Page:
|Galleria Sabauda, Torino|
Neptune willingly accepts to help Love in the Adonis Affair, all the more so as he learns that Adonis' and Venus' beautiful daughter, Beroe, is destined one day to become one of his wives in his crowded harem. The sea god then exalts the cosmic power of Love: a pre-Christian philosophical and religious attitude that became fashionable again in the Renaissance after the rediscovery of Lucretius' Latin poem De Rerum Natura. Marino's phrasing, anyway, also recalls lines from Dante and the Christian hymns to the Holy Spirit.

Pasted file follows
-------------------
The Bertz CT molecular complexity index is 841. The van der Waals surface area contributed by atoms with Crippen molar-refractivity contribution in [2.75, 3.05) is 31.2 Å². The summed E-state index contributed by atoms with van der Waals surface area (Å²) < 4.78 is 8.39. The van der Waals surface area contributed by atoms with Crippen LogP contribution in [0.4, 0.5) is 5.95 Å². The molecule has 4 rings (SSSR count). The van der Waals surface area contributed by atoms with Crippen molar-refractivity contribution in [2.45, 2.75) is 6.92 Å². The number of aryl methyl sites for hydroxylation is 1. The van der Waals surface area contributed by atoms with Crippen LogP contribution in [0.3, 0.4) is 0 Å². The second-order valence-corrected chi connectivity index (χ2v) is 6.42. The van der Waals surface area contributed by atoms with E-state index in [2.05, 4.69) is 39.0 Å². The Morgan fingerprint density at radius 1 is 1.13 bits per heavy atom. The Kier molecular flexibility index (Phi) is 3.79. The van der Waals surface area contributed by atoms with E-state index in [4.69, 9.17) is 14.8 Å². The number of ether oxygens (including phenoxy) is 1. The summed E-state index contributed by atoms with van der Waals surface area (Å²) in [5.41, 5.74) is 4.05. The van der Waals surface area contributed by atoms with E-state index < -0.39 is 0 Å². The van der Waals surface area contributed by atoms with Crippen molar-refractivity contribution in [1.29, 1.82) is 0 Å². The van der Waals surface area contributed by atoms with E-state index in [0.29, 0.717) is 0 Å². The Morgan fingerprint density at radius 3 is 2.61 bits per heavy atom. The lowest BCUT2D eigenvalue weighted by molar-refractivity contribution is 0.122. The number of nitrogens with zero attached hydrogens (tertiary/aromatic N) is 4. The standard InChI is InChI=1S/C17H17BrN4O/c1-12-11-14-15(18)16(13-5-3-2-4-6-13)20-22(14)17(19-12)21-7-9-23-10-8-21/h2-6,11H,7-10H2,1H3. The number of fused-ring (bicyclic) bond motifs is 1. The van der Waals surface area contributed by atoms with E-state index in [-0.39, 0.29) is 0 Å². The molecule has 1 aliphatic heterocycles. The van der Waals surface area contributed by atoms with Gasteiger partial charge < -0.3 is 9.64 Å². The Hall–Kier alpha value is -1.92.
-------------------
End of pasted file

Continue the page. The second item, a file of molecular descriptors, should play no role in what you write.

"You, supreme power in the sky circles,
the dispenser of joys and pleasures,
the emperor of noble desires not always noble
and enlightener of dark thoughts,
sweet rest from tears and sighs, or often, their cause
sweet link of the hearts and wills,
from whom Nature draws its order, Ṛta (Sanskrit)
O god of marvels---what can't you do?"